April 29, 2013

Online Advertisers Getting Hosed

Here at Ad Contrarian Worldwide Headquarters,  one of our axioms is that there is no bigger sucker than a gullible marketer convinced he's missing a trend.

We're starting to think that the same can be said of the entire advertising industry.

Our industry has been desperately trying to convince itself that the web is a fabulous advertising medium. We share each others' anecdotes about the handful of meager successes (amid the thousands of failures.) We go to conferences and listen to case histories that are two standard deviations from normal and try to convince ourselves that they are typical.

But we can't erase the facts. And the facts are dismaying.

Click-through rates are abysmal. The odds of breaking through on YouTube are in the million-to-one range. Facebook is a big fat turd that seems to have a new ad scheme every week. QR codes are a cruel joke. Content and social media are sounding more like religion, and less like business.

And now we're starting to get a peek at massive advertising frauds being perpetrated on the web.

Listen to Mike Shields, senior digital editor at Adweek...
If you spend enough time in the murky world of ad exchanges, ad tech middlemen and real-time bidding software, you might come away wondering why any major brand even bothers with online advertising.
Not only are banners dull and clickthrough rates low, but all the technology flooding the industry promising perfect targeting perfection can't even deliver real human audiences...
According to Business Insider...
...armies of computers unknowingly infected by hackers to drive fake traffic through ads, generating up to $400 million a year in fraudulent clicks. One botnet, dubbed "chameleon," consists of 120,000 machines driving traffic to 200 dubious publishers, who then bill the likes of  American Express, AT&T, Ford, McDonald’s, and Petco for displaying their ads.
Solve Media says, 29% of mobile ad traffic acted "suspiciously" in first quarter of 2013, and 14% was "confirmed" as bots. The truth is, no one knows the extent of the fraud being committed on web advertisers. But one thing we do know -- it's huge.
  • 40% of all "captcha" traffic (those annoying words you have to type to prove you're human) is suspicious.
  • 29% was bot traffic
  • Suspicious activity was up 44%
  • Spider.io claims that the above mentioned "chameleon" is resulting in a minimum of 9 billion phony ad impressions served per month.
To get a feel for the extent of the fraud, you really should read the abovementioned Mike Shields' excellent Adweek pieces. They are eye-opening and very damning.

Of course, the online advertising industry continues to turn a blind eye to the fraud. There's too much money in it. The IAB (Interactive Advertising Bureau) has formed a "task force" to "raise awareness" of this problem. Ohmygod, a task force!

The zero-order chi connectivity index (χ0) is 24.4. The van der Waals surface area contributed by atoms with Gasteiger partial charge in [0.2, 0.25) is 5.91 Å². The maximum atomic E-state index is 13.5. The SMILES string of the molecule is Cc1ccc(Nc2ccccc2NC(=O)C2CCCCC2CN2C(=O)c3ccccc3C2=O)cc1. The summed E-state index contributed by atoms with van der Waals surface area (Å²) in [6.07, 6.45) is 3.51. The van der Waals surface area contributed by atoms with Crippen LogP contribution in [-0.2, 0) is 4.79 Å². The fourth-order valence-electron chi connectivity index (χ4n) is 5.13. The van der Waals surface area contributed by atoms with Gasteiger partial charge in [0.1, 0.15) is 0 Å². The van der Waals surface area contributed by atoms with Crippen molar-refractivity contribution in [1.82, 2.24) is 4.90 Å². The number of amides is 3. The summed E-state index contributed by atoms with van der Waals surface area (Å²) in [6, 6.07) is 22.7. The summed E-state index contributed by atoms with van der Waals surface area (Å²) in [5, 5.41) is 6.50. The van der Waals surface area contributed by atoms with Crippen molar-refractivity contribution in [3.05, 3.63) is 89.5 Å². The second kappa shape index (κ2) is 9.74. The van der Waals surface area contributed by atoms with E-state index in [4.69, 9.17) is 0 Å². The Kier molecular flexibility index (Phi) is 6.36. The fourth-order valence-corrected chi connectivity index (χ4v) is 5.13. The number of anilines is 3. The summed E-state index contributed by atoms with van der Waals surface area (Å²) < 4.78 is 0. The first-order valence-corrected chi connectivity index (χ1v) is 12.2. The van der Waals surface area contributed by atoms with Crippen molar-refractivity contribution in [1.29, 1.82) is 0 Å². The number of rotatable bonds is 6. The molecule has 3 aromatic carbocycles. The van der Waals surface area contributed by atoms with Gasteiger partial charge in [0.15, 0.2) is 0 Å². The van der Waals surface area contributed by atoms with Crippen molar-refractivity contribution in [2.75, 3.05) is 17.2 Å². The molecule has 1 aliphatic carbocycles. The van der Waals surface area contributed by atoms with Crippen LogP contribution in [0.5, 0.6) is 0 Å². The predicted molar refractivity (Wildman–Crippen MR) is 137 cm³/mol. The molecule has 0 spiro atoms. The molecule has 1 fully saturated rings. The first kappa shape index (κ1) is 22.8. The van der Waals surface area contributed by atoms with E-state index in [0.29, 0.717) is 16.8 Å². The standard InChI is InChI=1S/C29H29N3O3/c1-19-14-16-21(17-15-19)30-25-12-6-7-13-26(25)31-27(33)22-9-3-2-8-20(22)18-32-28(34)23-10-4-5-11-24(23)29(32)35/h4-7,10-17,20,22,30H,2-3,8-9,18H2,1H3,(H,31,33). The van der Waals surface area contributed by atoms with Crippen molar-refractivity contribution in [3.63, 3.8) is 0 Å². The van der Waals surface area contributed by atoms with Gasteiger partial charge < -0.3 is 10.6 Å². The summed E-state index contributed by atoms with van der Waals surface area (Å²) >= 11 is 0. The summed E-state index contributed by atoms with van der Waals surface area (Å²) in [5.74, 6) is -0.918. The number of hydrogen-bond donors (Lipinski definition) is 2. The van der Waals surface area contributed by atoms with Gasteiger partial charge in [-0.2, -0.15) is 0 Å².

If you want to get a sense of what a joke this task force is going to be, all you need to know is this. They already have a bureaucratic bullshit euphemism for the fraud -- NIT, Non-intentional traffic. Gag me.

This reminds me of another useless initiative the IAB undertook two years ago called "Making Measurement Make Sense" in which they set out to create a common "currency across the ecosystem." Thud. And two years later that common currency would be...?

If TV viewing were to drop 1% we would hear all kinds of wailing. But fraud of 25 to 40% in online advertising? No problem, we'll appoint a committee or something.

When you take a gullible industry that has acted in an irresponsible and foolhardy manner to sell snake oil to its clients, add to that some very sophisticated crooks who are way ahead of the naive buyers and sellers of ads, and top it off with indecipherable metrics that are intentionally designed to confuse and mislead, you have yourself a very toxic blend.

Try not to be there when it explodes.

April 25, 2013

Being Right And Hating It

Over three years ago, on December 28, 2009, I published the following post:

How About the "Terrorist Differentness Ecosystem Dashboard?" 

Regular readers know I like to divide the people of the ad world into two species: simplifiers and complicators. This also applies to the non-advertising world. 

I evaluate the potential efficacy of social and political activities by whether they are making things more simple or more complicated.  Generally, things that make the world simpler succeed, and things that make the world more complicated fail. 

This was called to mind this weekend when a God-inspired maniac tried to blow up an airplane over Detroit. Apparently this guy's father specifically warned officials about his son's proclivities just a few weeks ago. The warning was ignored. 

As I was reading an article from The Washington Post a phrase caught my eye.
"...Administration officials acknowledged Saturday that Abdulmutallab's (the maniac's) name was added in November to the Terrorist Identities Datamart Environment... maintained by the Office of the Director of National Intelligence at the National Counterterrorism Center..."
The "Terrorist Identities Datamart Environment?"

The list of homicidal psychopaths who want to blow us up is called the "Terrorist Identities Datamart Environment?"